An article by Neil Bousfield
Wood engraving as an illustrative discipline dominated every aspect of visual culture. Social media, Pinterest, Instagram, Twitter, Facebook and the Internet may dominate today, but wood engraving facilitated the dissemination of visual material, information and culture; it was the powerhouse of its day. The importance and impact of wood engraving can scarcely be over estimated. There is no denying that wood engraving has a social and historical significance, which would be almost shameful if the discipline was allowed to disappear.
However, the role of contemporary art practice is not to preserve tradition or to document through practice, technique or craft. This is the role of museums and re-enactment societies. I don’t wear Victorian costume when I’m working! There is no point in trying to deny the historical impact of centuries of tradition, craft, technique and the cultural impact upon contemporary practice. However each and every practitioner must have the independence of mind and spirit to discover, explore and communicate their ideas and concepts through a particular process, medium and discipline. In short “what wood engraving is” will be defined by contemporary practice as such; wood engraving is a medium like any other such as drawing, painting and sculpture, it is a process rich in historical and visual aesthetic and craft-based cultural meanings. It is just as valid to explore wood engraving within contemporary practice as it is to practise painting, ceramics, taxidermy and even embroidery. I wonder what the outcome may have been if Grayson Perry had adopted the latest CNC computer aided engraving technologies to make his interpretation of the Rake’s Progress…?
What can the discipline of wood engraving offer the student? Here the discussion draws upon personal preference, experience and knowledge in order to provide a rationale for personal practice that may in some way offer a view of a discipline you may wish to explore.
Wood engraving is a relief print process like potato printing, linocut and woodcut. Simply apply ink to the surface of the matrix and transfer this through applied pressure to another surface or substrate. As such wood engraving is a relatively simple printmaking process. Part of its attraction is that it can be done virtually anywhere, without the need for excessive amounts of space and equipment so making the process both accessible and sustainable.
There have long been many alternatives to the use of wood. Many modern plastics offer very good and cheaper alternatives to using wood. Here experimentation, research, practice and evaluation are the key. Plastic sheets and resin blocks can be purchased through suppliers of printmaking materials or purchased online. This can help make the blocks far cheaper than wood, lino or copper needed for other print processes and also allow the practitioner the flexibility to make blocks of any size or shape they may need.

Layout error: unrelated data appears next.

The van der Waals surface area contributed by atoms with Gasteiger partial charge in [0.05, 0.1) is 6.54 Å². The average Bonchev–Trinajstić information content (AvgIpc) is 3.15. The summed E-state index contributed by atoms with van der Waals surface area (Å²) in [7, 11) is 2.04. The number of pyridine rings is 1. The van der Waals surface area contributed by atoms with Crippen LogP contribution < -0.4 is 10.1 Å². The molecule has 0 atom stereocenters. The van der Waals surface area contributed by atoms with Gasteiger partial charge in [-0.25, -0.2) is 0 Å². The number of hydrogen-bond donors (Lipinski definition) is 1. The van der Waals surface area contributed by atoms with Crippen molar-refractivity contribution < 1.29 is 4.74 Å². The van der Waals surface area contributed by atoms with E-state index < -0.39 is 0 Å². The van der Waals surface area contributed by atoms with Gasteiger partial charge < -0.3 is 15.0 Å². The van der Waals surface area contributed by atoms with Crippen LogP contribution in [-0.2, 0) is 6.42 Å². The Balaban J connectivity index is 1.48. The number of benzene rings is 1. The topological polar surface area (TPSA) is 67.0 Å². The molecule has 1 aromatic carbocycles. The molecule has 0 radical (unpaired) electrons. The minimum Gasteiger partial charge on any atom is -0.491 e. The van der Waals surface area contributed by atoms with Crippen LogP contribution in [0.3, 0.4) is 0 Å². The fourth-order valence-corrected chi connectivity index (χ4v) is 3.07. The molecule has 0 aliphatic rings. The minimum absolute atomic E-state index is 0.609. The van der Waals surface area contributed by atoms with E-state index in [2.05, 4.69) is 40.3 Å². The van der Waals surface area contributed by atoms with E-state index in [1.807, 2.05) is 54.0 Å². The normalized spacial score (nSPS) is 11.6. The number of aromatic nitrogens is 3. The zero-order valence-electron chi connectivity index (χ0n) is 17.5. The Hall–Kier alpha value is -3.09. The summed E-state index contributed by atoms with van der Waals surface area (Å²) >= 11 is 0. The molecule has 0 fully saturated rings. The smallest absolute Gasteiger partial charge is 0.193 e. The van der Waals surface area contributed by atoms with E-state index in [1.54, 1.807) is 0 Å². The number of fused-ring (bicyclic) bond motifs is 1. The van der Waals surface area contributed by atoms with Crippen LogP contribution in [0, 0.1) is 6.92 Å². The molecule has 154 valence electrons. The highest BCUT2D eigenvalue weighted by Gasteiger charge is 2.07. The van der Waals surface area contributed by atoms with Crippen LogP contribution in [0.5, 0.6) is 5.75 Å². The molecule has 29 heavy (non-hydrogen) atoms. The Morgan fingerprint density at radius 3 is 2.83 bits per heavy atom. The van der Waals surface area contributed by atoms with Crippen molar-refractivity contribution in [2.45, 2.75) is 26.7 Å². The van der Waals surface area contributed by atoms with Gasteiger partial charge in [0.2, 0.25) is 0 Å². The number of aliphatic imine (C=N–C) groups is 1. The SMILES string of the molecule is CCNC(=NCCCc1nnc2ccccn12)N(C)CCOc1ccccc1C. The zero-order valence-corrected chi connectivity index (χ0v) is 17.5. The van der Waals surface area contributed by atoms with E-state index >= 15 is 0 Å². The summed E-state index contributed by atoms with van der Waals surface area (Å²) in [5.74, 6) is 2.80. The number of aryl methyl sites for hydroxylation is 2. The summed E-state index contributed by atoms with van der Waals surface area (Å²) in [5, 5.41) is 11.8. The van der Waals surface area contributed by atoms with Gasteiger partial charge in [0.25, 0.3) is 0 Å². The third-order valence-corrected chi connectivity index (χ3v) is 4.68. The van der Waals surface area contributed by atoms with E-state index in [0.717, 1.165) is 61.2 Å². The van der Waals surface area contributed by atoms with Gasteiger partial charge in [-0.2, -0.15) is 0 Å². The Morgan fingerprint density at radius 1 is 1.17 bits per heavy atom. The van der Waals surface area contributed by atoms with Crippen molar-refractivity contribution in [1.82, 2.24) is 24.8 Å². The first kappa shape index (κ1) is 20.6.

Tools are readily available from print making suppliers. You don’t need a huge collection to start off with; one or two tools will suffice and simply allow your tool collection to expand when need and funds allow. Once you have the tools you will have them for life, you will not wear them out. Working with edged tools dictates the obvious; you will need to sharpen the tools. There are many manuals and books that will detail this process. However this is nothing to be scared of as it’s quite straightforward and just consists of rubbing the tool on a sharpening stone. I use a man-made combination oilstone and secure the tool in a jig.
Inks, roller and paper will virtually complete the materials and equipment needed. These compare well with any other print process and quality smooth papers such as Zerkall are cheaper than those needed for other print processes.
A key advantage of wood engraving is that it can be small. Compared to lino cutting, a given size can contain a far more detailed or complex composition. As such this gives the benefit of being easy to print without a press. Many engravers hand burnish to achieve a print; simply by placing paper on to the inked block and rubbing with a spoon the finest of results can be achieved. Once completed, small prints can easily be scanned and disseminated digitally on websites and blogs, Facebook and Twitter making publication and print submission to open shows and competitions accessible.
Essentially a wood engraver’s studio can be a kitchen table with all the necessary equipment contained within a kitchen drawer, facilitating a lifelong practice within the leanest of margins. With the use of a scanner and social media the world is your audience. Small can be good, small is the screen, why shouldn’t the Internet be the wood engraver’s new book?
Exploration, concepts and process
We all work within our own box. Our own constraints and preconceptions can limit what we achieve so when wood engraving is defined as small, black and white and to do with drawing consider that the first wood engraving to be made using photographic visual imagery was made in 1861. Wood engraving was often a collaborative endeavour, images of 50 cm x 36 cm would be made from multiple blocks and colour was used in these early days too. What wood engraving is, what wood engraving can do and how we define wood engraving is awaiting those students to step in and do it, so why not?